Congress struggles with ghosts of Confederacy's past

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Washington (CNN)The removal of the Confederate flag from the South Carolina State House grounds put an end to decades of debate in the state over the polarizing symbol.

But in Washington, the fight over the flag -- and what to do about other Confederate-era statues in the U.S. Capitol and at other federal properties -- is just beginning.
The question is whether Democrats on Capitol Hill will use the issue as a political weapon to punish Republicans for not acting decisively on the issue, or agree to a bipartisan process to follow South Carolina's lead.
    And Georgia Democratic Rep. John Lewis, a civil rights icon who was beaten at a pivotal march in Selma, Alabama, 50 years ago, may be the Republicans' best hope for helping them navigate a way through the thorny political issue.
    Tensions are still simmering a day after a firestorm erupted on the House floor over the Confederate flag. Democrats caught Republicans off guard when they seized on the debate over the annual Interior Department funding bill and used the issue to draw a contrast with the GOP. Late on Wednesday night, they pushed amendments that would bar the flag at federal gravesites and stop the sales of any merchandise featuring the flag's image at park service shops.
    But when a group of Southern Republicans got their leaders to agree to a new amendment to reverse those changes, an all-out brawl broke out on the House floor. Lewis denounced the GOP move and stood next to a picture of the policeman who beat him, in which he wears a helmet with the Confederate flag emblem on it.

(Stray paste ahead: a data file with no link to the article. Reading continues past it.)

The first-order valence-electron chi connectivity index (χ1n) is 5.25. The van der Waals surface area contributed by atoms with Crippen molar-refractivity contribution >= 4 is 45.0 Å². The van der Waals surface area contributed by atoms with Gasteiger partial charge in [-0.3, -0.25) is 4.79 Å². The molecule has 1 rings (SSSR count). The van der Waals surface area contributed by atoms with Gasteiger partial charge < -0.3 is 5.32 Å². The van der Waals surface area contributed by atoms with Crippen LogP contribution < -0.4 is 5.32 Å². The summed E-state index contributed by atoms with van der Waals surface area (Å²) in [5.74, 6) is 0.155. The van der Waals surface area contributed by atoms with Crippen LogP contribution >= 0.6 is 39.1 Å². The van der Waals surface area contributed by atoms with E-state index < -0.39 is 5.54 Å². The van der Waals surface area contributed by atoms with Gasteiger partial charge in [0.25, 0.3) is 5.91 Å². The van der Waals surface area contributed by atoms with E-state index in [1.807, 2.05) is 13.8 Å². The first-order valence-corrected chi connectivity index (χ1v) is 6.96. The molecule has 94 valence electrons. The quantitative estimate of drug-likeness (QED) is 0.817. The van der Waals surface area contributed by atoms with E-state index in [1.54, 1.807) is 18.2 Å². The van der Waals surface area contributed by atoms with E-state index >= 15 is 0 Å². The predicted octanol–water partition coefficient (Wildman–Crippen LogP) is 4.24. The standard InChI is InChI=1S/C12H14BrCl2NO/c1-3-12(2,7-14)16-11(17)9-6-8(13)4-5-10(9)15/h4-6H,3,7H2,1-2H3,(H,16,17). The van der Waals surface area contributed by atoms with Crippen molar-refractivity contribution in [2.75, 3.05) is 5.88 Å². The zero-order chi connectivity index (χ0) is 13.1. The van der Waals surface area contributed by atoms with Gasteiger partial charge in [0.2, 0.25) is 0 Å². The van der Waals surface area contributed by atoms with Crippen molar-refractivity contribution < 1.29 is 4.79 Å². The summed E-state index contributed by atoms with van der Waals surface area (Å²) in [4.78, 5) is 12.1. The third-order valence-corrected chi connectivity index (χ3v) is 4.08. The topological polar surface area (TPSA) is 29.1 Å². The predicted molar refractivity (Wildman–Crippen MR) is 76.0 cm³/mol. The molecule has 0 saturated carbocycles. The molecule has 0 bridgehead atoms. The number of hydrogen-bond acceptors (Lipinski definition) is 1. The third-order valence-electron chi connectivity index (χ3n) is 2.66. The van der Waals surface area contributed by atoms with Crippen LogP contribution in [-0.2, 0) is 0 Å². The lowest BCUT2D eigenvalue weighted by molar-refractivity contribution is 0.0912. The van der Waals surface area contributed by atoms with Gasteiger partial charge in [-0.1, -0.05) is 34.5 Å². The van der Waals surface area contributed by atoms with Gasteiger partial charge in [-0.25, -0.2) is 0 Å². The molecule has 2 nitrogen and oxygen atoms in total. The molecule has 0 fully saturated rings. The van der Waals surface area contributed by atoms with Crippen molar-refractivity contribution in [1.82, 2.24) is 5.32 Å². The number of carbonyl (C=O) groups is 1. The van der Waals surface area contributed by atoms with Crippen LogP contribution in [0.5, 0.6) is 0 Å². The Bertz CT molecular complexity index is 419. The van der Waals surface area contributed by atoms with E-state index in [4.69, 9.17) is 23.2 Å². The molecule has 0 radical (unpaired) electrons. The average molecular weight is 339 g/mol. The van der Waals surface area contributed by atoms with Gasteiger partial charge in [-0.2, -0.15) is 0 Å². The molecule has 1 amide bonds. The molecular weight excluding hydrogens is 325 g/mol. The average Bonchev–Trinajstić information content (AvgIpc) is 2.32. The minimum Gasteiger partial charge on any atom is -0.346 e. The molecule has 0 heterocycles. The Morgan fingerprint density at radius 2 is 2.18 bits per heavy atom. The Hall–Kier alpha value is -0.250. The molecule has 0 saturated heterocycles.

GOP leaders then pulled the bill, recognizing the politically problematic optics coming on the same day that South Carolina Gov. Nikki Haley, a Republican, was signing a bill to take down the flag on the capitol grounds in Columbia.
    House Speaker John Boehner quickly called for a bipartisan group of members to work on a plan to address the issue, but Democrats ignored him. Instead, House Democratic Leader Nancy Pelosi went to the House floor and pushed for a resolution to remove all flags from the U.S. Capitol that include an image of the Confederate battle flag.
    That measure was referred to a committee to review, but after the swift fallout for Republicans, Democrats made clear they aren't ready to let the issue go. Most Democrats dismissed the idea of developing a compromise with some informal group and urged action on an outright ban on the flag at federal sites.
    "I think Republicans should just tear off the Band-Aid here and get on with this," California Rep. Jared Huffman, who authored two of the amendments on the flag, told reporters on Friday. "A few of their members are going to vote in support of the Confederate battle flag. I think we all know that now, but the overwhelming majority of the House is going to do the right thing."
    South Carolina Republican Mark Sanford wasn't among those Republican members who pushed for the GOP amendment, but said he supported the proposal.